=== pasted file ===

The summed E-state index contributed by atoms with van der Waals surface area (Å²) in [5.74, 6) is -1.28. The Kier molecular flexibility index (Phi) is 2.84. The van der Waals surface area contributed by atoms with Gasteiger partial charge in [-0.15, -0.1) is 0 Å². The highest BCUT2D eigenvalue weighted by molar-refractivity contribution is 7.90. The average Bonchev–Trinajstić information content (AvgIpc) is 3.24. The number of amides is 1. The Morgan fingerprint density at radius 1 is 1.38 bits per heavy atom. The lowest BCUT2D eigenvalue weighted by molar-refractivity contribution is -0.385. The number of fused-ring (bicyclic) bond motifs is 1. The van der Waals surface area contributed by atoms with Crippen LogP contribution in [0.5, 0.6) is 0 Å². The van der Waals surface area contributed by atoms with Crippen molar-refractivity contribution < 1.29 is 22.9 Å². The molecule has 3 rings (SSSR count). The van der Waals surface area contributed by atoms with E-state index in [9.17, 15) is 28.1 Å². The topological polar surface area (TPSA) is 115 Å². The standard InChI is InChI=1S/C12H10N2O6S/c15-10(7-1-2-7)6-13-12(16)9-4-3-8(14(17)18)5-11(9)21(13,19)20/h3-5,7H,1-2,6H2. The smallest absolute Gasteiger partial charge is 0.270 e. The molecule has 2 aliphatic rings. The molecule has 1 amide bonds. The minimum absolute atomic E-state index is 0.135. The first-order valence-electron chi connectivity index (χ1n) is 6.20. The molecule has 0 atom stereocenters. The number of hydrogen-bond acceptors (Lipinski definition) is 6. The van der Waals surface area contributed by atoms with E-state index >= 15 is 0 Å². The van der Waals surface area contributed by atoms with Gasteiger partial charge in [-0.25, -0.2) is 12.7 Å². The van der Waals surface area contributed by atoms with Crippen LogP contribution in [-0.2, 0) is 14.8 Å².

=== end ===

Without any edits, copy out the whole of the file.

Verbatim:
The summed E-state index contributed by atoms with van der Waals surface area (Å²) in [5.74, 6) is -1.28. The Kier molecular flexibility index (Phi) is 2.84. The van der Waals surface area contributed by atoms with Gasteiger partial charge in [-0.15, -0.1) is 0 Å². The highest BCUT2D eigenvalue weighted by molar-refractivity contribution is 7.90. The average Bonchev–Trinajstić information content (AvgIpc) is 3.24. The number of amides is 1. The Morgan fingerprint density at radius 1 is 1.38 bits per heavy atom. The lowest BCUT2D eigenvalue weighted by molar-refractivity contribution is -0.385. The number of fused-ring (bicyclic) bond motifs is 1. The van der Waals surface area contributed by atoms with Crippen LogP contribution in [0.5, 0.6) is 0 Å². The van der Waals surface area contributed by atoms with Crippen molar-refractivity contribution < 1.29 is 22.9 Å². The molecule has 3 rings (SSSR count). The van der Waals surface area contributed by atoms with E-state index in [9.17, 15) is 28.1 Å². The topological polar surface area (TPSA) is 115 Å². The standard InChI is InChI=1S/C12H10N2O6S/c15-10(7-1-2-7)6-13-12(16)9-4-3-8(14(17)18)5-11(9)21(13,19)20/h3-5,7H,1-2,6H2. The smallest absolute Gasteiger partial charge is 0.270 e. The molecule has 2 aliphatic rings. The molecule has 1 amide bonds. The minimum absolute atomic E-state index is 0.135. The first-order valence-electron chi connectivity index (χ1n) is 6.20. The molecule has 0 atom stereocenters. The number of hydrogen-bond acceptors (Lipinski definition) is 6. The van der Waals surface area contributed by atoms with E-state index >= 15 is 0 Å². The van der Waals surface area contributed by atoms with Gasteiger partial charge in [-0.25, -0.2) is 12.7 Å². The van der Waals surface area contributed by atoms with Crippen LogP contribution in [-0.2, 0) is 14.8 Å².